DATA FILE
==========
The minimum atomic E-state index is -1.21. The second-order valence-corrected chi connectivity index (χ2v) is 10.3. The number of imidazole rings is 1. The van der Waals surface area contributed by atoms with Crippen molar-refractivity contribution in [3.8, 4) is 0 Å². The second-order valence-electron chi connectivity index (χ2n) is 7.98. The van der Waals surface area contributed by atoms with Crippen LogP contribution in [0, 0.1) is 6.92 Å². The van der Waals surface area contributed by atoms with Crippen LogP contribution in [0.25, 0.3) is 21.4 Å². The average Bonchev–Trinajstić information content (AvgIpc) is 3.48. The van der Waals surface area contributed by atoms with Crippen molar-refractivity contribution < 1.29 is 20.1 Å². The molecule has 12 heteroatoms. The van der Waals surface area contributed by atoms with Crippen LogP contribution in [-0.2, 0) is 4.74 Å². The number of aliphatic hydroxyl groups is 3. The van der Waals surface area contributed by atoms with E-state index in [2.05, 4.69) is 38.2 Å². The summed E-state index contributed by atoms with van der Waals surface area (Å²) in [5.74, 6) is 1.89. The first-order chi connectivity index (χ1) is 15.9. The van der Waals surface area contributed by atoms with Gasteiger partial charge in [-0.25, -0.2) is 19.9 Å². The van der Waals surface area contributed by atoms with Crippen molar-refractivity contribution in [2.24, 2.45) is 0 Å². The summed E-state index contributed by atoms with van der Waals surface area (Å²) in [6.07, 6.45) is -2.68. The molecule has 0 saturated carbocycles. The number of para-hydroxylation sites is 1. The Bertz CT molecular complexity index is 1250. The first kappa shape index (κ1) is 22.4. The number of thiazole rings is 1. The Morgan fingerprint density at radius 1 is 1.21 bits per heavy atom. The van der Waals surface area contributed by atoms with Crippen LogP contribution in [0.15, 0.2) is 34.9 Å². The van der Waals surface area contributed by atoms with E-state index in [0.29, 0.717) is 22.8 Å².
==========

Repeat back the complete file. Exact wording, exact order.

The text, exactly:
The minimum atomic E-state index is -1.21. The second-order valence-corrected chi connectivity index (χ2v) is 10.3. The number of imidazole rings is 1. The van der Waals surface area contributed by atoms with Crippen molar-refractivity contribution in [3.8, 4) is 0 Å². The second-order valence-electron chi connectivity index (χ2n) is 7.98. The van der Waals surface area contributed by atoms with Crippen LogP contribution in [0, 0.1) is 6.92 Å². The van der Waals surface area contributed by atoms with Crippen LogP contribution in [0.25, 0.3) is 21.4 Å². The average Bonchev–Trinajstić information content (AvgIpc) is 3.48. The van der Waals surface area contributed by atoms with Crippen molar-refractivity contribution < 1.29 is 20.1 Å². The molecule has 12 heteroatoms. The van der Waals surface area contributed by atoms with Crippen LogP contribution in [-0.2, 0) is 4.74 Å². The number of aliphatic hydroxyl groups is 3. The van der Waals surface area contributed by atoms with E-state index in [2.05, 4.69) is 38.2 Å². The summed E-state index contributed by atoms with van der Waals surface area (Å²) in [5.74, 6) is 1.89. The first-order chi connectivity index (χ1) is 15.9. The van der Waals surface area contributed by atoms with Gasteiger partial charge in [-0.25, -0.2) is 19.9 Å². The van der Waals surface area contributed by atoms with Crippen molar-refractivity contribution in [2.24, 2.45) is 0 Å². The summed E-state index contributed by atoms with van der Waals surface area (Å²) in [6.07, 6.45) is -2.68. The molecule has 0 saturated carbocycles. The number of para-hydroxylation sites is 1. The Bertz CT molecular complexity index is 1250. The first kappa shape index (κ1) is 22.4. The number of thiazole rings is 1. The Morgan fingerprint density at radius 1 is 1.21 bits per heavy atom. The van der Waals surface area contributed by atoms with Crippen LogP contribution in [0.15, 0.2) is 34.9 Å². The van der Waals surface area contributed by atoms with E-state index in [0.29, 0.717) is 22.8 Å².